Some of the other birds seen: Andean Condor Vultur gryphus, Andean Hillstar Oreotrochilus estella, Great Sapphirewing Pterophanes cyanoptera, Tawny Tit-Spinetail Leptasthenura yanacensis, Andean Tapaculo Scytalopus (magellanicus) simonsi, Brown-backed Chat-Tyrant Ochthoeca fumicolor, Cinereous (Plain-capped?) Ground-Tyrant Muscisaxicola cinerea (alpina?), Brown-bellied Swallow Notiochelidon murina, Olive-backed Sierra-Finch Phrygilus punensis, Plumbeous Sierra-Finch Phrygilus unicolor, White-browed Conebill Conirostrum ferrugineiventre.
Suggestions for further exploration
Another bird to find would be Royal Cinclodes Cinclodes (excelsior) aricomae. Buckley collected it in 1876, somewhere in the next east-west valley north of the Rio Unduavi valley (Ref. 2). It was never found again in Bolivia. I searched for it in the Choquetanga valley, but the Polylepis is possibly too low and patchy for it. Still it may be here, as it is not always easy to find (Ref. 3). Later I searched with no luck in the impressive Polylepis stands around Pelechuco (Cordillera de Apolobamba, near the Peruvian border). Still, with the extensive Bolivian Cordilleras hardly explored, I think it must still be somewhere.
It would be interesting to climb up to the top of the ridge at the end of the valley (there is a crashed helicopter on the way, also interesting), and look down into the valleys on the other side, or even climb down if possible. I think there must be comparable sites with Polylepis in other nearby side valleys, possibly only on slippery boulder slopes such as in the Choquetanga valley, because I find it hard to believe that a single family of Ash-Breasted Tit-Tyrant can persist in one isolated location. Also, it was somewhere on the other side that the Royal Cinclodes was found 120 years ago!
Site 2: Cotapata. (see photographs)
Some 15 km further down the road to Coroico and Caranavi, one reaches the petrol station of Cotapata. From here a narrow disused vehicle track leads down the other (northern) side of the ridge to our birding site, into wet and disturbed montane shrubbery and forest.
The birding site described here lies on the other side of the ridge from the main road (see map), so there was no traffic noise in the 1990s when I was there. However, in 1996 a new road was being constructed on top of the ridge to the east, which will replace the Chuspipata stretch of the La Paz-Caranavi highway (which starts 5 km beyond Cotapata at Chuspipata; a Miami Herald article called that stretch "The Most Dangerous Road in the World"!). The new road will not chase away the Diademed Tapaculos, I think (they also occur along the present highway), nor many of the other species, but it will certainly make for less tranquil birding.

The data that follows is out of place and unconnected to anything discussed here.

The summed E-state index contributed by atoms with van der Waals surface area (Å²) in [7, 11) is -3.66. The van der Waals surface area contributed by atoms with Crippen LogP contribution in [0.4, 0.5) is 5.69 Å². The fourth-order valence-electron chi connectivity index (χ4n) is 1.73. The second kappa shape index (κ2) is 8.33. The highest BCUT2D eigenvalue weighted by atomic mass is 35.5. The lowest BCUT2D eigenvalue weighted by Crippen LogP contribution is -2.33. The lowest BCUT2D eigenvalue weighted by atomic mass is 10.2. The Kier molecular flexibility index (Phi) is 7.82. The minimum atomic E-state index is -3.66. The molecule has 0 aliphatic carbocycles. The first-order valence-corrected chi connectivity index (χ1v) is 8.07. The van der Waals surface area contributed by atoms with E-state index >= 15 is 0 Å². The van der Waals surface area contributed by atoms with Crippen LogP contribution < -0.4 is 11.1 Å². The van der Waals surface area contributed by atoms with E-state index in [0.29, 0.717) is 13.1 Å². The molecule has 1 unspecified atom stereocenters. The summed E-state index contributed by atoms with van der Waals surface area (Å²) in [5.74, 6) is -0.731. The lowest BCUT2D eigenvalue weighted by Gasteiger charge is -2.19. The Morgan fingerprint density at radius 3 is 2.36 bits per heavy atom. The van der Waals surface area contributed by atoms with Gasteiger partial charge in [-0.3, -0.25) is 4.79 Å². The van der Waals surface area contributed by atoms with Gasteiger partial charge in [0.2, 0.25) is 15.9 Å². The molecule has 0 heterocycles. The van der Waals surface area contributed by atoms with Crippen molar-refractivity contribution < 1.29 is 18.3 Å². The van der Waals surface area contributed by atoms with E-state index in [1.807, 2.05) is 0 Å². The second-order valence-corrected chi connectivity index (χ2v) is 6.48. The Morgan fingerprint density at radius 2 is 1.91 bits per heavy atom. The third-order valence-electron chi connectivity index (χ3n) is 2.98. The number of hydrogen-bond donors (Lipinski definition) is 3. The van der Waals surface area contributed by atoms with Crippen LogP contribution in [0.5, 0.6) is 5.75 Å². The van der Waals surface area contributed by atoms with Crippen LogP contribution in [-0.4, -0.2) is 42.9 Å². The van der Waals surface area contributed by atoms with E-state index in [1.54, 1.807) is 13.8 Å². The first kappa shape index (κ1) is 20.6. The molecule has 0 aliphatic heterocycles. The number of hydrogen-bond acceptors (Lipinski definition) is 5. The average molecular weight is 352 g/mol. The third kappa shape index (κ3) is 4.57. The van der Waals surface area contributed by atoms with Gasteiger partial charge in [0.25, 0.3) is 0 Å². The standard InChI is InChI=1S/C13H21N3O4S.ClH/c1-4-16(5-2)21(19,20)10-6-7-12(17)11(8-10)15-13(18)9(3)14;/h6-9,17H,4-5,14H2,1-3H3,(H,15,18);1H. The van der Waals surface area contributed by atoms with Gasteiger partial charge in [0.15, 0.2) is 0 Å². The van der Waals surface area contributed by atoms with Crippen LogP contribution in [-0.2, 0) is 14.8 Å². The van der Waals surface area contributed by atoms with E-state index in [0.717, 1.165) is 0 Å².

Behind the petrol station, a track leads up and over the ridge (see one of the photos). After two curves, at the foot of an electricity pylon, the track forks: take the track to the right. It leads over the ridge and zigzags down the other side.
In the ninth and last hairpin, a soggy trail turns off to the left. It follows a long disused, well-constructed road-like path, which in one place is cut out of a nearly vertical rock face. Eventually, the trail runs out in dense vegetation. (I wonder who built this road-like path. I saw two similar paths near Pelechuco, both leading to Apolo. According to the locals these Pelechuco-Apolo paths were built by the Spanish, which means they are at least 200 years old! Maybe they are precolumbian, who knows!)
Beyond the turn-off of the trail, the vehicle track turns into a narrow trail on a wide disused path, which really is a continuation of the road-like path mentioned in the previous paragraph. I never followed it to the end, I only know that there is a gold mining operation somewhere further down.
Birding is good everywhere here, including along the track back to the petrol station.